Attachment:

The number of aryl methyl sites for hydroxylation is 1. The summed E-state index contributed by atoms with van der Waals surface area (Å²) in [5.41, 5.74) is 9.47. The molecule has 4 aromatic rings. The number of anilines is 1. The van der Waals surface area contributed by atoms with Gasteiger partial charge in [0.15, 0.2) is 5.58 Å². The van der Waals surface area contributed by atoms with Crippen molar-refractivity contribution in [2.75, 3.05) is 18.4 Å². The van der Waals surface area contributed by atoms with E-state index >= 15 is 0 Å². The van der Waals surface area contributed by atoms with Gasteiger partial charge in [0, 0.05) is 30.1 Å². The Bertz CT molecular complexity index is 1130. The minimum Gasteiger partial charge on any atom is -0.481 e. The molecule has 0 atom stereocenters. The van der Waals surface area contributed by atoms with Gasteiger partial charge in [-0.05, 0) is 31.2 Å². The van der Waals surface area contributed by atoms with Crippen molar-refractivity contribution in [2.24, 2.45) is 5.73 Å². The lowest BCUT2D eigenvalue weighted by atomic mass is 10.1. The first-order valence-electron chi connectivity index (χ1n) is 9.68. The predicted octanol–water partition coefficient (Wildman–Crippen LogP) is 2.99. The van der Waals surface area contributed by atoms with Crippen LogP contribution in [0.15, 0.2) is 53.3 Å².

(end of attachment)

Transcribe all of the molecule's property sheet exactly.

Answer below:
The number of aryl methyl sites for hydroxylation is 1. The summed E-state index contributed by atoms with van der Waals surface area (Å²) in [5.41, 5.74) is 9.47. The molecule has 4 aromatic rings. The number of anilines is 1. The van der Waals surface area contributed by atoms with Gasteiger partial charge in [0.15, 0.2) is 5.58 Å². The van der Waals surface area contributed by atoms with Crippen molar-refractivity contribution in [2.75, 3.05) is 18.4 Å². The van der Waals surface area contributed by atoms with E-state index >= 15 is 0 Å². The van der Waals surface area contributed by atoms with Gasteiger partial charge in [0, 0.05) is 30.1 Å². The Bertz CT molecular complexity index is 1130. The minimum Gasteiger partial charge on any atom is -0.481 e. The molecule has 0 atom stereocenters. The van der Waals surface area contributed by atoms with Gasteiger partial charge in [-0.05, 0) is 31.2 Å². The van der Waals surface area contributed by atoms with Crippen molar-refractivity contribution in [2.24, 2.45) is 5.73 Å². The lowest BCUT2D eigenvalue weighted by atomic mass is 10.1. The first-order valence-electron chi connectivity index (χ1n) is 9.68. The predicted octanol–water partition coefficient (Wildman–Crippen LogP) is 2.99. The van der Waals surface area contributed by atoms with Crippen LogP contribution in [0.15, 0.2) is 53.3 Å².